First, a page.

14. 14. Slide 123 create poll if possibleRyan Li Dahlstrom, 5/9/2013
  15. 15. Low-dollar donors are beingsqueezed by job loss, foreclosures,rising costs, etc.Wealthy donors are experiencinglosses in assets and investments.Mid-range donors who give out of income (rather than assets)and still have their jobs are relatively stable.What about the economy?
  16. 16. •Financial reasons: Unrestricted funds, consistent giving yearafter year (no term limits or grant periods), shorter response time•People power: Help push policy or legislation, volunteers,spread the word or message, act as “evangelists”•Political reasons: Accountability, leadership• What else?Why Have a Donor Base?
  17. 17. Success is asking.Be okay with “no” – you’re going to hear it.Believe in your cause. Your belief must be strongerthan your fear.You don’t have to ask everyone – ask the people youare most comfortable asking and don’t ask the onesyou aren’t.Put yourself in the donor’s shoes.5 Tips for Successful
  18. 18. .Basic Principles for Fundraisingwww.grassrootsfundraising.orgHave SeveralIncome StreamsHave A Diverse TeamHelping Raise MoneyBuild RelationshipsStay Mission Driven
  19. 19. .How This Informs Strategywww.grassrootsfundraising.orgHave SeveralIncome StreamsHave A Diverse TeamHelping Raise MoneyBuild RelationshipsStay Mission DrivenWhat is yourorganizationdoing to buildrelationshipswith donors?How are youdemonstratingyour impact todonors?Who ishelpingraisemoney?Are youemployingseveralstrategies?
  20. 20. People want to hear how you are making an impact and thatyou value them.1. Why your organization exists – what is your long term visionfor your work2. Why this is important now – amid all the other economic,political, and personal priorities people may be dealing with3. Why the donor should care or what’s the connection betweenthis issue and the donorFraming Your
  21. 21. •Because someone asked them. People like to be askedin a way that makes them feel noticed or important.•To make a difference, be part of somethingbigger.•To take care of, honor, or give back totheir families and communities.•As part of spiritual practice.•Out of habit. They keep giving toorganizations they know and trust, thosethat keep in contact with them.Tap Into Why Donors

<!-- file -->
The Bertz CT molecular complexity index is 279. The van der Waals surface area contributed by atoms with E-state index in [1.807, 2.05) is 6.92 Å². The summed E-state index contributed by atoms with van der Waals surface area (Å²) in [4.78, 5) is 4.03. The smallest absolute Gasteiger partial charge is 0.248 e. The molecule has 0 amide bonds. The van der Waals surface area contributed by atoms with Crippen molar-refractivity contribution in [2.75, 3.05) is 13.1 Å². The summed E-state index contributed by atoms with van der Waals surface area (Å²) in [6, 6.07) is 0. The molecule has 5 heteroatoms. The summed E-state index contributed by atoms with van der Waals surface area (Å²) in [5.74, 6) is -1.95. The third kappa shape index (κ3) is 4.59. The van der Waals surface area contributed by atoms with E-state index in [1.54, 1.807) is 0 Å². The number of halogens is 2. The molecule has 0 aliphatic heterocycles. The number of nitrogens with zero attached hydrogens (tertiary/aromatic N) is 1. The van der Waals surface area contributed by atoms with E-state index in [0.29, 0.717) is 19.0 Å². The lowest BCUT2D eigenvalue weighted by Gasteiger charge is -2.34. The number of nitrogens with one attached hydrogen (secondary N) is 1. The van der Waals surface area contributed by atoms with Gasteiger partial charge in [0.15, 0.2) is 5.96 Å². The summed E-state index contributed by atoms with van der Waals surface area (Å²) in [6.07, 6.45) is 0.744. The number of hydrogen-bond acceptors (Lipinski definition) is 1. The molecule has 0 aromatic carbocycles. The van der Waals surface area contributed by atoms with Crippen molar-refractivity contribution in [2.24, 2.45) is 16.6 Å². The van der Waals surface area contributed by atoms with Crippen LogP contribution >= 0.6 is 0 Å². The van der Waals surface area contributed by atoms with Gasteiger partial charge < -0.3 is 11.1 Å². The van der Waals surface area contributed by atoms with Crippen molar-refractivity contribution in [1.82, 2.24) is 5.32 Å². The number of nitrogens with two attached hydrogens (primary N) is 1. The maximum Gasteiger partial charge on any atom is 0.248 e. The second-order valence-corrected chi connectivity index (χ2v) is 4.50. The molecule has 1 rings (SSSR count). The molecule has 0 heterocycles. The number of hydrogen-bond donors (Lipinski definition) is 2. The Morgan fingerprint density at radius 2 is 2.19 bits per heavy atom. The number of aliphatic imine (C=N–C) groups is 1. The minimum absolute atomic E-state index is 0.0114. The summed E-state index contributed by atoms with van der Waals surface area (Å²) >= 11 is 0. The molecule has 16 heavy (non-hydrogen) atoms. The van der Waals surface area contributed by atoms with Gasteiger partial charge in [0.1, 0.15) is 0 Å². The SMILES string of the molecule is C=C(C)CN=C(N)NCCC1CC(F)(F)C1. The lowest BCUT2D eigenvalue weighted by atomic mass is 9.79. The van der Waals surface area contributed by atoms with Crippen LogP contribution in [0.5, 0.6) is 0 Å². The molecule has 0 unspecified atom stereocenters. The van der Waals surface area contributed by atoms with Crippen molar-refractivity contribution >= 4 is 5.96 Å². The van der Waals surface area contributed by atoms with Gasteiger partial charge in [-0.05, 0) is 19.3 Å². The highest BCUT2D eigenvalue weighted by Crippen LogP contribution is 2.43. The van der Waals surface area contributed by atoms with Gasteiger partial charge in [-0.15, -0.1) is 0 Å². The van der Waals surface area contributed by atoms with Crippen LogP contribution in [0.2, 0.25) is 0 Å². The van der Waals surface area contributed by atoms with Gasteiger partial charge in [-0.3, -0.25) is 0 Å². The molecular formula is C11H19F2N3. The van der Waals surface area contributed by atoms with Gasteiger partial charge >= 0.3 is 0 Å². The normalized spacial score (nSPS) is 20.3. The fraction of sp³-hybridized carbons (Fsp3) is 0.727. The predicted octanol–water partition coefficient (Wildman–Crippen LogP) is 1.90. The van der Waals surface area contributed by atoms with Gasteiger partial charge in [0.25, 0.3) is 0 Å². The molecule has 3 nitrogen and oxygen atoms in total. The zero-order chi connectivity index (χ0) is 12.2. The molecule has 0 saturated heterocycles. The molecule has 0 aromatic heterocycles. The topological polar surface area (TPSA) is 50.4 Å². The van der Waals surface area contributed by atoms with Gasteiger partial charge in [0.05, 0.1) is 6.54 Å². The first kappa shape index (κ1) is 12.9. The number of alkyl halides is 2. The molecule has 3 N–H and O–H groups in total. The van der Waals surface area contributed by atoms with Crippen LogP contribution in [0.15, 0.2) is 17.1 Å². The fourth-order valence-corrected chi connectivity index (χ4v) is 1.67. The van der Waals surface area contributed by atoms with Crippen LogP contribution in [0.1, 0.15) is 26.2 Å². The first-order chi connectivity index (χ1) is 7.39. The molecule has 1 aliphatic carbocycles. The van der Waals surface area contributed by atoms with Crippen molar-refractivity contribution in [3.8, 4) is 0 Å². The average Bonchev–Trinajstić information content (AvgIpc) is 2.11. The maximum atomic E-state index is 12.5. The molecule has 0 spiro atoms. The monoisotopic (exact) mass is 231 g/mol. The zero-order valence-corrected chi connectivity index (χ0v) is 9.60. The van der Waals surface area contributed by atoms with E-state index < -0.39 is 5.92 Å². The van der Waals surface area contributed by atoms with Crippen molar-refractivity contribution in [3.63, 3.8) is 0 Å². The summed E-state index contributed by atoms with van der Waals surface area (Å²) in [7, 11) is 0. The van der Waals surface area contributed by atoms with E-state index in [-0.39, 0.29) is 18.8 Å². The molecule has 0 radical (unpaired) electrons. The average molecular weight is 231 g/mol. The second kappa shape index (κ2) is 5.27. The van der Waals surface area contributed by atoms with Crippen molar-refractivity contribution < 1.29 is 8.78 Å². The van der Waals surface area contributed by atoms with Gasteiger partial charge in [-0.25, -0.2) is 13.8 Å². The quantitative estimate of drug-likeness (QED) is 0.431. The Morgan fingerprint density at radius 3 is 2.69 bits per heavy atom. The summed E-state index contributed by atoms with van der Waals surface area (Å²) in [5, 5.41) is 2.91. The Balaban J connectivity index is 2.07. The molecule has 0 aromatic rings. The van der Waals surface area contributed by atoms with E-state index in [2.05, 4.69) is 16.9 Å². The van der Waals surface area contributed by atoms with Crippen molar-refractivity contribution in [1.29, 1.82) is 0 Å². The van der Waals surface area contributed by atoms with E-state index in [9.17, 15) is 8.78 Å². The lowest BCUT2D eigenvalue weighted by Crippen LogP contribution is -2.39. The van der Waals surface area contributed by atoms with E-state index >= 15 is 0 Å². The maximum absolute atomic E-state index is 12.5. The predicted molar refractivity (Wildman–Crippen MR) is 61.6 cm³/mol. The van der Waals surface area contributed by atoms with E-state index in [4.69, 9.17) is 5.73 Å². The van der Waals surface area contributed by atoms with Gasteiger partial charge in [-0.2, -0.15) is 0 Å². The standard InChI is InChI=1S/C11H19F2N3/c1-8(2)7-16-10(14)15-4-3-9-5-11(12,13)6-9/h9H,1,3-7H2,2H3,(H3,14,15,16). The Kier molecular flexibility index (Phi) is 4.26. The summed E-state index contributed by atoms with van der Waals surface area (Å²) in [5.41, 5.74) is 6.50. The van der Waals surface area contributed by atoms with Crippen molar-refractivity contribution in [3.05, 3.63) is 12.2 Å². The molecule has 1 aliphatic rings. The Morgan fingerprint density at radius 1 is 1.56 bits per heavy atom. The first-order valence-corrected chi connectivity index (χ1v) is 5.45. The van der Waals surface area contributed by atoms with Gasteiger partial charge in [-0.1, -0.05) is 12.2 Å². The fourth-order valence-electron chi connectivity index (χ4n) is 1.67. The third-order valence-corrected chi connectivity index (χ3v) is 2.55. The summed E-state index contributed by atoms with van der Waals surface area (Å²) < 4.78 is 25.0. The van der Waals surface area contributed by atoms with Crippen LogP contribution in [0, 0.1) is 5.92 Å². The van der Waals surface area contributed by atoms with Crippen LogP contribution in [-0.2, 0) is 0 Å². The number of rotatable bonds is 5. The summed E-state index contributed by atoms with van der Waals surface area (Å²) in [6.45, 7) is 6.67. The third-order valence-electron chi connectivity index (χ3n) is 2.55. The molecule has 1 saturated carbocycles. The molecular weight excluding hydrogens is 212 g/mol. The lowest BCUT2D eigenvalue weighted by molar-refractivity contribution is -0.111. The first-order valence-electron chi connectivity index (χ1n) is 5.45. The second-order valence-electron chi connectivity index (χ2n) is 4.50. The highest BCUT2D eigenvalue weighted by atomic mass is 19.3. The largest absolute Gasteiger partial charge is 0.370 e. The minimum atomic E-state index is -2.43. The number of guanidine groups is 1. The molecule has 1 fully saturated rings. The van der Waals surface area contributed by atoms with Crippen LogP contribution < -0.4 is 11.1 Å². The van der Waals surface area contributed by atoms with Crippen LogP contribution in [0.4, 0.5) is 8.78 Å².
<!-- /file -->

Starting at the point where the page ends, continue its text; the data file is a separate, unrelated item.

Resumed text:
22. 22. Building Relationshipswww.grassrootsfundraising.orgAcquire Donors(Impulse)Retain Donors(Habit)Upgrade Donors(Thoughtful)The MostThoughtful Gift(Bequest)
  23. 23. Typical response rates:Personal face to face solicitation: 50%Personal phone call: 25%Personal letter, with no follow-up 10%-20%Phone-a-thon to new prospects: 5%Phone-a-thon to current donors: 10%Direct mail to new prospects: .5-1%Of those who say yes, about 50% will give you less than what you asked for.Finding an Effective
  24. 24. How many prospects will you need to get adonor?Personal face to face asking: 4 : 1Personal letter: 10: 1Phone-a-thon 20: 1Direct mail: 100: 1Special Event: varies, at least 3:1How many prospects do you need?
  25. 25. Build a Fundraising•Invite people to participate in specific activities•Include some fundraising tasks in everyone’s job(board, staff, volunteers)•Provide training and support•Find a willing volunteer (ideally board member) to bea leader of the team
  26. 26. Engaging Your•It is their responsibility as board members•Each board member should be giving $ (in addition totime) to the organization•Give your board members options—a menu!•STAY ON TOP OF IT…Board members are busy people,and they are volunteers. They need you to supportthem top
  27. 27. Questions about Fundraising•What are some of the challenges you’ve faced inengaging your board?•What are some of the successes and benefits ofbuilding a fundraising team?•Other questions
  28. 28. Resources from GIFTGrassroots Fundraising JournalSubscribe today for an affordable resource of practical fundraising how-to,worksheets and templates, case studies, and analysis. Current subscribers nowalso have free access to the Journal’s online archives – over 250 articles!$39 1-year subscription (6 issues plus archive access of 250+ articles)Webinars: Join GIFT for 1-hour trainings from your deskWebinar trainings are done over the phone in a conference call while viewingPowerPoint slides on your computer. All that is needed is a phone and a computerwith Internet access. We keep our webinars small so you can get live, personalattention from the trainer. We feature different topics every month, such as:Planned Giving for Small Shops, Creating a Culture of Fundraising at YourOrganization, Improving Donor Newsletters, and more.$50-150 sliding scaleVisit or call 510-452-4520
  29. 29. Resources from GIFTMoney for Our Movements conference, August 2014Comunidades toolkitFacilitators’ Guide to grassroots fundraising in Spanish.Stay connected!www.grassrootsfundraising.org510-452-4520Like us on FacebookFollow us on Twitter
  30. 30. Other ResourcesSpecific resources for Latino & rural organizing TBD